Jeremy Hellickson doesn’t believe in BABIP. Which is fine, because he doesn’t have to.

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Interesting article in the Tampa Bay Times. Marc Topkin spoke to Rays starter Jeremy Hellickson about BABIP — batting average on balls in play.

The idea of BABIP, in case you’re unfamiliar, is that a pitcher can control walks, strikeouts and homers, but once the ball is in play, the fates and team defense have a bigger bearing on whether it’s a hit or not. This has been shown to be out of control of the pitcher by virtue of it not being a predictable stat. Meaning that the batting average on balls in play allowed by any one pitcher varies wildly from year-to-year.

That part of it is often referred to as a pitcher having “good luck.” I kind of don’t like that because most folks in our society — especially athletes — don’t like thinking that the things they do are the result of luck. At least the positive things. They like to believe it’s all innate skill and moxie, so when you refer to things as being a function of luck, they bristle. That’s what Hellickson did too:

“Yea, I just got lucky on the mound,” Jeremy Hellickson says dryly. “A lot of lucky outs … I hear it; it’s funny,” Hellickson said, not quite sure of the acronym. “I thought that’s what we’re supposed to do, let them put it in play and get outs. So I don’t really understand that. When you have a great defense, why not let them do their job? I’m not really a strikeout pitcher; I just get weak contact and let our defense play … I can either handle my business or I don’t …”

Some of my statistically-oriented friends may make light of Hellickson’s comments here. And will definitely make fun of another one he makes at the end of the article — “Wins are by far the most important stat” — but I don’t think that’s warranted. It would be if the words came from an analyst or anyone else trying to objectively assess Hellickson’s performance for, say, awards purposes, Hall of Fame purposes or the like.  But when the athlete himself says it, who cares?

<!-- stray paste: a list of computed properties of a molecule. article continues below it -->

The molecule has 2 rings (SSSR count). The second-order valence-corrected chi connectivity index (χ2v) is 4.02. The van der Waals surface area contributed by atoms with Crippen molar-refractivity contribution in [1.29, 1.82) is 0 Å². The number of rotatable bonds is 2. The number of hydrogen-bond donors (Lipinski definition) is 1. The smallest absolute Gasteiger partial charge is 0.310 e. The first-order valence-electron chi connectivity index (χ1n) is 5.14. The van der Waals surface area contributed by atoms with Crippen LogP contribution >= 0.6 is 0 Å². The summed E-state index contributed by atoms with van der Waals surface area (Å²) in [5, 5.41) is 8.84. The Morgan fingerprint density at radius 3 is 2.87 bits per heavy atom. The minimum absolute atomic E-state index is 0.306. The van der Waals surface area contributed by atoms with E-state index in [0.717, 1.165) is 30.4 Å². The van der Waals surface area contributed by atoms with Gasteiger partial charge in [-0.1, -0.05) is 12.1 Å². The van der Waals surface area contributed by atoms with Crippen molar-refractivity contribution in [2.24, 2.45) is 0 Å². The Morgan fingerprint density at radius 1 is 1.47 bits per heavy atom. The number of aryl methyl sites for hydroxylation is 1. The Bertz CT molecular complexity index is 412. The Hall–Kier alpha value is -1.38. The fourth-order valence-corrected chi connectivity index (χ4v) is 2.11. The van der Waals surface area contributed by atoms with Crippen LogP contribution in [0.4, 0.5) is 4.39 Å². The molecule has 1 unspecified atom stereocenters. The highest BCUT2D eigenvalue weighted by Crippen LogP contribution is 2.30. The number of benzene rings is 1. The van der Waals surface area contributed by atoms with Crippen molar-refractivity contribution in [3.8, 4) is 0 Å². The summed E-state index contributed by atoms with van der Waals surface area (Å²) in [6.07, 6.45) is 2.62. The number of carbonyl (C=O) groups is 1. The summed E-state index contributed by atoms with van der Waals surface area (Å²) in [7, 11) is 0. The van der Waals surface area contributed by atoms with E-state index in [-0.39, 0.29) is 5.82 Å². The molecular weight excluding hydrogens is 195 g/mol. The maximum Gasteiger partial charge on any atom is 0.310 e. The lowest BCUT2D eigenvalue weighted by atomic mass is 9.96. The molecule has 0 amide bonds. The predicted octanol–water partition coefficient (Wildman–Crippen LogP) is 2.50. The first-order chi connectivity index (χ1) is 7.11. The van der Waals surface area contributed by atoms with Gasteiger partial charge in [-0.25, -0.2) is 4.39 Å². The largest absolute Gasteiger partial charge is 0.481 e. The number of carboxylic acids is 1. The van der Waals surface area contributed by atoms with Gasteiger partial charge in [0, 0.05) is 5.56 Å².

While collecting wins does not make Hellickson a better pitcher objectively speaking, Hellickson’s job is to get outs and, ultimately, help the team win games. It matters no more that he fully understands and appreciates BABIP theory than it matters that an eagle understands aerodynamics.  They do what they do and they try to do it the best they can. Leave it to the analysts — both on the outside and those inside the Rays organization — to figure out why it happened and predict whether it can happen again.

But I would ask Mr. Hellickson one small favor:  if you’re not going to credit the happenstance of a good batting average on balls in play for your success in 2011, please don’t let us find you being quoted someplace about all the bad luck you had,  if your BABIP goes haywire in 2012, OK?

Fried, Braves go to salary arbitration for 2nd straight year

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Brett Davis/USA TODAY Sports
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ST. PETERSBURG, Fla. — Pitcher Max Fried went to salary arbitration with the Atlanta Braves for the second straight year, asking for $15 million instead of the team’s $13.5 million offer.

The 29-year-old left-hander went 14-7 for the second straight season and lowered his ERA to 2.48 from 3.04 in 2021. Fried was a first-time All-Star last season, was second to Miami’s Sandy Alcantara in Cy Young Award voting and was third in the National League in ERA behind Alcantara and Julio Urias with the Los Angeles Dodgers.

Fried won a $6.85 million salary last year instead of the team’s $6.6 million proposal in arbitration. That was after he pitched six shutout innings in World Series Game 6 as the Braves won their first title since 1995.

Fried, who is eligible for free agency after the 2024 World Series, had his case heard Friday by a panel that’s expected to issue a decision Saturday.

Players have won two of three decisions so far: Pitcher Jesus Luzardo ($2.45 million) and AL batting champion Luis Arraez ($6.1 million) both beat the Miami Marlins. But Seattle defeated Diego Castillo ($2.95 million).

A decision is being held for Los Angeles Angels outfielder Hunter Renfroe, whose case was argued Monday. About 20 more cases are scheduled through Feb. 17.